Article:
Yeast can go out of date! Yes, especially if it is opened and not sealed in the fridge. Bread that does not rise creates dense, brick like bread. If you are not sure if your yeast is active, stir a teaspoons worth in a glass of tepid water. After ten minutes you should see bubbles.

If not, chuck it out.

The sourdough levain is not active

Sourdough starters need to be strong enough to levain the bread and assist in the crumb structure. If there is little rise from your sourdough you get dense bread.

If you suspect that your sourdough starter is not active enough, it could need a few more days of refreshments to build it up. Do some more refreshments and try again.

Controlling temperature 

Yeast prefers warm temperatures, usually 34C (93F) to proof bread. We usually proof at a lower temperature than this to slow the rate of alcoholic fermentation and increases the amount of flavour and the conditioning of the dough. If you are proofing in a cool environment the proofing time will increase. Use a formula to calculate the final dough temperature after mixing. A thermometer is required to manage dough temperature by taking temperature readings.

Using temperature readings you adjust the dough or the proofing environments temperature.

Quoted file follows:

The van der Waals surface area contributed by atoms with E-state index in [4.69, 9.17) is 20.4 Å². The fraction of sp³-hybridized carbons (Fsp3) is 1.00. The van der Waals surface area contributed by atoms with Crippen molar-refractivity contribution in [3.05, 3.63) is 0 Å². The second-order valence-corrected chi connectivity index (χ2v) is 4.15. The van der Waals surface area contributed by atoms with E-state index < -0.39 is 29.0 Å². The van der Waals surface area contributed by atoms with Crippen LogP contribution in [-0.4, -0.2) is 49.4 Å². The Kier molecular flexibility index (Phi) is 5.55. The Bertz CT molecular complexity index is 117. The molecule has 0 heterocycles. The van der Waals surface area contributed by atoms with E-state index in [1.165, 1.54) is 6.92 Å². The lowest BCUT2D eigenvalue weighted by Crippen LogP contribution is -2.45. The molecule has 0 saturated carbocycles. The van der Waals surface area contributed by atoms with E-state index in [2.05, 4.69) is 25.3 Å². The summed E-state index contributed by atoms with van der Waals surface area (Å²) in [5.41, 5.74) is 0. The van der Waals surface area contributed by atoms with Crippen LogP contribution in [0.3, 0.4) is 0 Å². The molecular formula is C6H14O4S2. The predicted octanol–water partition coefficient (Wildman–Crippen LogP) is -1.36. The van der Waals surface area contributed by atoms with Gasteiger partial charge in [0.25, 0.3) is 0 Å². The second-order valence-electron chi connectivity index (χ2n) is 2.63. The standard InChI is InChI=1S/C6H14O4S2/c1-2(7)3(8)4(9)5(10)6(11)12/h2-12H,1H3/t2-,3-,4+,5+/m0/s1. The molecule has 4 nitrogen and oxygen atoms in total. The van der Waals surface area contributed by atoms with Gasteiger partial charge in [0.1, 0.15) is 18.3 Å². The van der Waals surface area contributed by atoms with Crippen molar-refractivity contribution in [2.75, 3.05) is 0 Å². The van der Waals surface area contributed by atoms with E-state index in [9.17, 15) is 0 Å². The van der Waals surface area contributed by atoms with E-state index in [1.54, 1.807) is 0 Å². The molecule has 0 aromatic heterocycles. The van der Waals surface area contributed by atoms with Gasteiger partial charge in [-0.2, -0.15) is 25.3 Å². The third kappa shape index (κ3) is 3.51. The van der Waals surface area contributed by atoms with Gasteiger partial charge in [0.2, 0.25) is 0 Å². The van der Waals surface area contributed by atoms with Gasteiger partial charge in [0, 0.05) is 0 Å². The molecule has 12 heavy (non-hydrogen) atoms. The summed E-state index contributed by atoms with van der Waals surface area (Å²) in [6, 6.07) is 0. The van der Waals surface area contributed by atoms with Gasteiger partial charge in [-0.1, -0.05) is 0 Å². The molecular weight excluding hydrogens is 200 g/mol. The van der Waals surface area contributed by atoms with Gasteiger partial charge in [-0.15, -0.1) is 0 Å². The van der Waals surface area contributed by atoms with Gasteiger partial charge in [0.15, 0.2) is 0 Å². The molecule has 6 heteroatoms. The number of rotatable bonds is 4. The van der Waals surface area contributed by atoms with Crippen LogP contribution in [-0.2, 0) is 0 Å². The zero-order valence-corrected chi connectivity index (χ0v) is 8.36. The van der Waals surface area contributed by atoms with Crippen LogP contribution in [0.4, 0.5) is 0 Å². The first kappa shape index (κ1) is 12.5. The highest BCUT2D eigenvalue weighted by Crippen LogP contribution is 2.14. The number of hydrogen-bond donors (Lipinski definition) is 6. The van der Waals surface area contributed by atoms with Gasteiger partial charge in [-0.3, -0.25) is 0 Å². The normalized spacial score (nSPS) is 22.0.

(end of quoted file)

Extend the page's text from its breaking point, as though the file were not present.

Temperature control is vital to creating a bread that is light and flavoursome. Bad controls result in bread that is substandard and often dense.

You may choose to use a proofing box or an oven with a proof function to create the ideal temperature for your bread to proof.

Here is the dough thermometer I recommend:

(again, an affiliate link)

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Further reading: Why bread proofing temperature is important

Get more oven spring 

Oven spring occurs when the bread goes into the oven. Providing the oven is humid during the first ten minutes of baking, the bread springs up. The dough quickly uses up the remaining yeast as it warms creating more gas inside the bread. If the oven has no humidity or is without a baking stone or dutch oven, oven spring is reduced.

We need to have some oven spring not only to raise the bread but to form a thin crust to let moisture escape when cooling. A bread that is excessively moist is dense and like a brick!

For the best oven spring, preheat the oven with a baking stone and a baking sheet underneath it for at least one hour at 250C (480F). Place the bread directly on the stone and pour a cup (you don’t need scales here) of boiling water to the tray and quickly shut the door.